Individual sessions provide assessment and treatment of stuttering of children and adults. The Lidcombe Program is offered through this center for families with children under the age of six years. A free weekly evening support group provides opportunities for adults and adolescents to use techniques learned in therapy and maximizes carryover of smooth speech to everyday situations.
Our Voice Therapy Program for adults and children emphasizes achievement of the best voice possible, healthy vocal hygiene, and prevention of voice disorders. This program is geared for individuals who have difficulty in production of adequate loudness, pitch, quality, projection, or who experience vocal fatigue. Therapy may be recommended for conditions such as vocal nodules/polyps, muscle tension dysphonia, vocal cord dysfunction (VCD), paralyzed vocal folds, and in collaboration with medical management. LSVT (Lee Silverman Voice Treatment) is offered. We provide service for people who are transgendered and interested in working on new aspects of voice and resonance.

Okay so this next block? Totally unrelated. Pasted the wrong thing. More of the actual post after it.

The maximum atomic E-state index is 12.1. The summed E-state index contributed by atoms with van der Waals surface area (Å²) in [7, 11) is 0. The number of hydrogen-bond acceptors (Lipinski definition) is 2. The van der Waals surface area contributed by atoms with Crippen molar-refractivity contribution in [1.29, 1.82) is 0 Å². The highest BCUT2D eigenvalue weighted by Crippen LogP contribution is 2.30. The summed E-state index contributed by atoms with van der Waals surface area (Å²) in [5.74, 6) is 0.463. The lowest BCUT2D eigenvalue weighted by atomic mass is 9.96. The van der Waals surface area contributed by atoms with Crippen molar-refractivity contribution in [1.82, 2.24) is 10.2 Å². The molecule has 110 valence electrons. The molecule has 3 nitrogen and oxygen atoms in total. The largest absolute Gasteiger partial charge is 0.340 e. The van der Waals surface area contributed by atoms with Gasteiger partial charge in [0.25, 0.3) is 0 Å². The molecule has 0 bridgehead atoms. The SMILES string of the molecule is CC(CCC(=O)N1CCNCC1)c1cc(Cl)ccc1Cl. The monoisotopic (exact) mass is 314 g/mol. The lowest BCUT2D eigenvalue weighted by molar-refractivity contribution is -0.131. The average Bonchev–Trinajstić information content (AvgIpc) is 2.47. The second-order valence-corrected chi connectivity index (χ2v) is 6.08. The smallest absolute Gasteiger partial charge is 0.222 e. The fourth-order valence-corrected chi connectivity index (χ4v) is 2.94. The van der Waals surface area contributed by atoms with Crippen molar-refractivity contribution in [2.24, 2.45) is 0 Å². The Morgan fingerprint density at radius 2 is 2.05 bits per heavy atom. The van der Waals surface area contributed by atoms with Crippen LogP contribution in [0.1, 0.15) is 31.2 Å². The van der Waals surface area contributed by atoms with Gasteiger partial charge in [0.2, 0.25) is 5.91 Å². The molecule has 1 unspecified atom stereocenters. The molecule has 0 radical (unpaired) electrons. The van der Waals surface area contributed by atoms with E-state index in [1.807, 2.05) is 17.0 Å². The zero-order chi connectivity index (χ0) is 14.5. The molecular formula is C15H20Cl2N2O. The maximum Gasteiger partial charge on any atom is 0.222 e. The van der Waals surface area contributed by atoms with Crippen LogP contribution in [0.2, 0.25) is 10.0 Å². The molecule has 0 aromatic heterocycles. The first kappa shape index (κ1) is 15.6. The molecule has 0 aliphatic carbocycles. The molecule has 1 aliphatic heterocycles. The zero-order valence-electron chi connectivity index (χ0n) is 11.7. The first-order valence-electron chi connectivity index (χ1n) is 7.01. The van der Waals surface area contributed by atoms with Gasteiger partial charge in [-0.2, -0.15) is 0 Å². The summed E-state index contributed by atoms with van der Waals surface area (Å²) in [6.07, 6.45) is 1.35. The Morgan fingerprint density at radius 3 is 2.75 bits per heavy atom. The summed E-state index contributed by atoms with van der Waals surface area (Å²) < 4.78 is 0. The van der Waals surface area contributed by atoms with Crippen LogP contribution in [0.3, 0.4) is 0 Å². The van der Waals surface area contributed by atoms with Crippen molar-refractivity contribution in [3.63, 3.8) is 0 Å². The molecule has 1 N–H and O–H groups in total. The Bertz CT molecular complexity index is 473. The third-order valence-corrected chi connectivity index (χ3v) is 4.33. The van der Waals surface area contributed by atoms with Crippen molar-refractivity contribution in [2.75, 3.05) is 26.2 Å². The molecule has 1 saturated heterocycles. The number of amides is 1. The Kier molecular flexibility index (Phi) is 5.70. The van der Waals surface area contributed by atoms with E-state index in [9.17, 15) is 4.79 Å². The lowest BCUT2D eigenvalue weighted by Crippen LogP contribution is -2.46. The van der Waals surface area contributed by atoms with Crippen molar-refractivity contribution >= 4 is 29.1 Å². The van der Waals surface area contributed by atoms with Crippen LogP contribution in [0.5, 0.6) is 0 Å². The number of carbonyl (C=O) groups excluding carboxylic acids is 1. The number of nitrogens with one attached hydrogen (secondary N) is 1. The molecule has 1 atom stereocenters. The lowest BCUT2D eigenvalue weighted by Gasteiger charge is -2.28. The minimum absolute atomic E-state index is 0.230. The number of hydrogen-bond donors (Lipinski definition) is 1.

Executive Function and Cognition
Evaluation and therapy is offered which addresses higher level language and executive function, such as attention, processing speed, and working memory. Treatment goals and activities can incorporate skills needed for independent functioning at work, in the community and at home. Individuals who have experienced brain injury can benefit from continued attention to cognitive rehabilitation as they return to community, school, and work settings.